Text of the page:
Facebook has agreed to lift its ban on Australians sharing news after an agreement was made on legislation that would make the digital giants pay for journalism.
Facebook’s move last week to ban Australian news organizations from posting content on the platform and barring users based in Australia from linking to news articles from Australian and international outlets had been labeled as an “attack on democracy” in an open letter from dozens of prominent charities, media, and campaign groups around the world.
A spokesperson for the UK Government had said they were concerned by Facebook’s actions and officials planned to hold talks with the social media giant.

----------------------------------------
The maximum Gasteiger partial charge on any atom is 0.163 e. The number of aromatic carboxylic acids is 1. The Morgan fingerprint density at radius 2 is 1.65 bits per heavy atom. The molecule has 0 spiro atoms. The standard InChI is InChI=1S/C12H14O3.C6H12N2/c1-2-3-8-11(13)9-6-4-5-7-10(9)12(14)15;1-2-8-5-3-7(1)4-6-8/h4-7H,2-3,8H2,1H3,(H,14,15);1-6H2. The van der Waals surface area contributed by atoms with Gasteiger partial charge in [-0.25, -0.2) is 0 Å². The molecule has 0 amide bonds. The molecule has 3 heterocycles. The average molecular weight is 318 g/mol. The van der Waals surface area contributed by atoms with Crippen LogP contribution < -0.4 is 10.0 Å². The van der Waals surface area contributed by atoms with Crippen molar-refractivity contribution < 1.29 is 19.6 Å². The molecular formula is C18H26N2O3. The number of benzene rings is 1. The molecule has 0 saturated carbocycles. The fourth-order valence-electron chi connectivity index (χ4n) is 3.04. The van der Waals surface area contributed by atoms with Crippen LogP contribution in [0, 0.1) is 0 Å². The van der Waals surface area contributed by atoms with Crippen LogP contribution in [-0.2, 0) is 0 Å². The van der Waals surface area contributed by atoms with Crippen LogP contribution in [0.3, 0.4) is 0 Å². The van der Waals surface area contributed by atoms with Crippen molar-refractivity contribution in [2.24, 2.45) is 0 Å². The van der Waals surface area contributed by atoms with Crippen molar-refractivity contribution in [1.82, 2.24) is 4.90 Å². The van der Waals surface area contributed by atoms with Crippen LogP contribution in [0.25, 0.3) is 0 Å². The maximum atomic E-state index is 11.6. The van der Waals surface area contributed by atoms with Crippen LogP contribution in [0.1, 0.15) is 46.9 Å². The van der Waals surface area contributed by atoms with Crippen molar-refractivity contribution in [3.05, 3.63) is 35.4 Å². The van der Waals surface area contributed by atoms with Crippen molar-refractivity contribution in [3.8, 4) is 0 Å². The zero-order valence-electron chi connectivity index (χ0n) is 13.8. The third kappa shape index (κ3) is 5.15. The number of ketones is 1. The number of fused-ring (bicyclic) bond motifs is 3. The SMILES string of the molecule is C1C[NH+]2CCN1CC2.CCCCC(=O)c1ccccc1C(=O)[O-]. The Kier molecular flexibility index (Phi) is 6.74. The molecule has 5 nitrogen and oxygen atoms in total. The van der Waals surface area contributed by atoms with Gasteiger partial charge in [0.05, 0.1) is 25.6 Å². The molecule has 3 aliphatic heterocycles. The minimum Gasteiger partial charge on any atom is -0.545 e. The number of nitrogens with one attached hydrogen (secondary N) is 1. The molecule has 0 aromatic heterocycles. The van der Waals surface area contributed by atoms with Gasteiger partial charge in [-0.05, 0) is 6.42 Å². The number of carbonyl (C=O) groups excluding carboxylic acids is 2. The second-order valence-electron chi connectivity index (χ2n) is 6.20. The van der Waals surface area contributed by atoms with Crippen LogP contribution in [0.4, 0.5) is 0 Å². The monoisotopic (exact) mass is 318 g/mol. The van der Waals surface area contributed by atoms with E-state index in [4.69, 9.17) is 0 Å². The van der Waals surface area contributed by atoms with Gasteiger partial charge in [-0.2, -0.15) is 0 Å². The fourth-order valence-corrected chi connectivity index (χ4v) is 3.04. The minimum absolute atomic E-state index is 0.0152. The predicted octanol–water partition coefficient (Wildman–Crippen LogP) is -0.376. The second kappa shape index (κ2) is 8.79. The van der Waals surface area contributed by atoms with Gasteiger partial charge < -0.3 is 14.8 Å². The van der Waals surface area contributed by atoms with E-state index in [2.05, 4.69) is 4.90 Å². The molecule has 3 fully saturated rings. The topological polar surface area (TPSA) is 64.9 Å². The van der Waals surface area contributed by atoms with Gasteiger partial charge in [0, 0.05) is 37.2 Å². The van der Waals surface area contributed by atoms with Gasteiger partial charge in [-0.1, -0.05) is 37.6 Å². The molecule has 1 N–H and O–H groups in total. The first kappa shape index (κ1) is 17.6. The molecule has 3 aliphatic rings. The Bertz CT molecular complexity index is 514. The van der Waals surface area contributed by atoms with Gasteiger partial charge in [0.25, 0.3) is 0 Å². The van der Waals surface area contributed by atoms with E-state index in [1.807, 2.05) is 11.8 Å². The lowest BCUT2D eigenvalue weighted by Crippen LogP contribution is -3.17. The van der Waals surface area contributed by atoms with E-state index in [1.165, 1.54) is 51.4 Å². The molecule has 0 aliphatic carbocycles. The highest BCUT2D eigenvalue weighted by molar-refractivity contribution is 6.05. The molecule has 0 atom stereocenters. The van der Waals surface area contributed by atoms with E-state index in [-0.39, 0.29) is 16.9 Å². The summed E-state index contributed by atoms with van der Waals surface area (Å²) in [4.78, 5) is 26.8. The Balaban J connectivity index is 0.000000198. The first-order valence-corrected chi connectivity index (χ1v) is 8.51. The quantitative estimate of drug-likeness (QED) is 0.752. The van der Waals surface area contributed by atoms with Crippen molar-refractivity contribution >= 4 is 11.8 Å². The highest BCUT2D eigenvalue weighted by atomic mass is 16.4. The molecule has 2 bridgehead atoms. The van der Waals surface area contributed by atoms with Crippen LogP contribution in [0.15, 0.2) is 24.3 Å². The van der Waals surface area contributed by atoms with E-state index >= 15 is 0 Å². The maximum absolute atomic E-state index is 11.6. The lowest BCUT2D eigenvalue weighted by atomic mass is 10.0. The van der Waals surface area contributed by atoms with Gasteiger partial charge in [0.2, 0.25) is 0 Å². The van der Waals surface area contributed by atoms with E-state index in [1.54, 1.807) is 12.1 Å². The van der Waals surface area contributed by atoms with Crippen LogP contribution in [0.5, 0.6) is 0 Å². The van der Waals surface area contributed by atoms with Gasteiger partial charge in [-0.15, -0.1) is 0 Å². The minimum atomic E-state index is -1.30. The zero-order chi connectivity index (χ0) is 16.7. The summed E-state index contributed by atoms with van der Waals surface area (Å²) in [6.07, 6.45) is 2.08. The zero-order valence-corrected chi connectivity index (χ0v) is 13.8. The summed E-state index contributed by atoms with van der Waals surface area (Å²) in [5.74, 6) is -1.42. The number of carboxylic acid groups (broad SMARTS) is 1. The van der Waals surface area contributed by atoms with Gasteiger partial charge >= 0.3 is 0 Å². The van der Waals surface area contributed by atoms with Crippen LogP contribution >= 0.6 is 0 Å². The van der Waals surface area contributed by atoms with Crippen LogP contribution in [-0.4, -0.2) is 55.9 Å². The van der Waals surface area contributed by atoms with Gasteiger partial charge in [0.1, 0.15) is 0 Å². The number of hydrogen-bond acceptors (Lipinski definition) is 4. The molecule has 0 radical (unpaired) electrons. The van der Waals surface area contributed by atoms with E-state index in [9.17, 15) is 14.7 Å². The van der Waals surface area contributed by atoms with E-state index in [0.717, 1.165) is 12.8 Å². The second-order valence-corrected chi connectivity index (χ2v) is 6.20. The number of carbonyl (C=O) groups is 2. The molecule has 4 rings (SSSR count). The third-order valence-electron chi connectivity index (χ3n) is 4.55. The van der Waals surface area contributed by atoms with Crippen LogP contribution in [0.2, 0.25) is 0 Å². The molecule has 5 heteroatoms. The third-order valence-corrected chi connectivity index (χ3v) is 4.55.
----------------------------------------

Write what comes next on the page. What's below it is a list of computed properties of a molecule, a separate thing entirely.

Since the disagreement, a deal has been reached and the Australian government treasurer Josh Frydenberg and Facebook have since confirmed they had reached an agreement on amendments to proposed legislation that would make the social network and Google pay for news they feature.
Mr. Frydenberg and communications minister, Paul Fletcher said in a statement: “The government has been advised by Facebook that it intends to restore Australian news pages in the coming days.”
Facebook’s head of global news partnerships, Campbell Brown, said in a statement: “Going forward, the government has clarified we will retain the ability to decide if news appears on Facebook so that we won’t automatically be subject to a forced negotiation.”
Frydenberg said Australia’s fight with Facebook had been a “proxy battle for the world,” as other countries ponder similar measures. Nobody is sure how Australia’s new law, once enacted, will work in practice.